Torrential rains on Monday worsened widespread flooding in North Korea that has killed at least 88 people and displaced 63,000.
The United Nations North Korea office reported on Monday that "a heavy downpour on July 29, coupled with heavy thunderstorms, have worsened the flood situation."
Flash flooding in counties principally in the provinces of North and South Hamyong, Kangwon, and South Pyongang was caused by continuous rainfall and cyclone Khannun in mid-July, it said, adding that 18,856 households had been affected, making 62,889 people homeless.
The state-run KCNA news agency reported 16 inches of rain in the 24 hours until Monday morning. About 74,700 acres of arable land had been damaged by 10 days of flooding, reports said.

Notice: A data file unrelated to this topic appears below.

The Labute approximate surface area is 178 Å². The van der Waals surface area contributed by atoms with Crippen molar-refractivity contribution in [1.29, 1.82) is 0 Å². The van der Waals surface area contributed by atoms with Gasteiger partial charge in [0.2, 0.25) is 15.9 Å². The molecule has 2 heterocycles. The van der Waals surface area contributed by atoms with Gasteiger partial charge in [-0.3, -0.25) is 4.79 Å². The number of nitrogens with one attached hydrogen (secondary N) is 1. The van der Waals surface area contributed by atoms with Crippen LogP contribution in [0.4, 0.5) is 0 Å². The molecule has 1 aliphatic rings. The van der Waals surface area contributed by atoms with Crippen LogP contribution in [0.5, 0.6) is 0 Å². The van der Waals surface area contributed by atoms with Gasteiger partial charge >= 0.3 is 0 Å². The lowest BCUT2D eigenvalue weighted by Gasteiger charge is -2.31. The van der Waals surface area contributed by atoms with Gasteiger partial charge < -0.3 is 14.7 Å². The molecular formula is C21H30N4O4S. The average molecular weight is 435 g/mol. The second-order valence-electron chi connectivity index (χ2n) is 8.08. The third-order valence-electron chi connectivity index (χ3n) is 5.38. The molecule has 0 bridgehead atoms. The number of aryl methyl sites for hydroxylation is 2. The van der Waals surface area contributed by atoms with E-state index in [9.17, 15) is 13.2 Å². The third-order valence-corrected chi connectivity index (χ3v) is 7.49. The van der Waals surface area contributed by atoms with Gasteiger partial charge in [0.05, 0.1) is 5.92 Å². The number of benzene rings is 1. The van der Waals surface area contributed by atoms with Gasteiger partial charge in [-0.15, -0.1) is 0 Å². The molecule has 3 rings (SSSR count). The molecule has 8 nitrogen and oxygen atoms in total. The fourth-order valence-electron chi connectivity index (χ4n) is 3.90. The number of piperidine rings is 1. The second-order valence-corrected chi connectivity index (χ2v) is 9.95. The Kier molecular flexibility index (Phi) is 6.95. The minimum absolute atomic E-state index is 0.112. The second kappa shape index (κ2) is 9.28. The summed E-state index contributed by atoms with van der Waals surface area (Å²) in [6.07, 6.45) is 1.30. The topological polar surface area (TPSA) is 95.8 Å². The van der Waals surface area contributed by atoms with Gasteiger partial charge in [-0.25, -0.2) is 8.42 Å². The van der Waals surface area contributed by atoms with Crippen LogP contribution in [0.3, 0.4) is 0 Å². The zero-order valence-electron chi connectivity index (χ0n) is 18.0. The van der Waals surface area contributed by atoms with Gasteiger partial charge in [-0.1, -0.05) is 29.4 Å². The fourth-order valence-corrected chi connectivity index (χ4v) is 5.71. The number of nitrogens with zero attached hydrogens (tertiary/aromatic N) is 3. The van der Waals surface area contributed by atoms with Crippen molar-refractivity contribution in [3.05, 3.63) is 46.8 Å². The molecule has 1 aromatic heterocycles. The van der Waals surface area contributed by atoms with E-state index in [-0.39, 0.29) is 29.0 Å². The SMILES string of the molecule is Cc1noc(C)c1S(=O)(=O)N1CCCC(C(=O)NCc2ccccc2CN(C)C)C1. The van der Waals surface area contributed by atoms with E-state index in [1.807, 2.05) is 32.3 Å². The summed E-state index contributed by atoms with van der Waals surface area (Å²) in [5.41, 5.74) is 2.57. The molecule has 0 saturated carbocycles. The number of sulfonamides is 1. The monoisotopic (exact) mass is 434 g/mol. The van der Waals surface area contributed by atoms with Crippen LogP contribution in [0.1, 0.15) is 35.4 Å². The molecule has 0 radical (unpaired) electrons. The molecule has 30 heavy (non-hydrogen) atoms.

The government had to launch a rescue operation to evacuate affected people, the U.N. said.
"The flooding will result in more hikes in rice prices until the autumn harvest and which were already seen because of the massive drought," Kwon Tae-jin, a senior researcher at Korea Rural Economic Institute, told Reuters. "It is simply making things worse."
North Korea is particularly prone to flooding because of widespread deforestation. The government has requested resident U.N. agencies and international agencies, including the Red Cross movement and EUPS Units or resident NGOs, to assist those affected by the flooding.
The authoritarian communist nation relies heavily on foreign aid due to a lack of food distribution system, price rise and international sanctions over its weapons programs. The United Nations had appealed for $198 million in humanitarian aid for the country last month, as the majority of the country's population continues to suffer from "chronic food insecurity, high malnutrition rates and deep-rooted economic problems."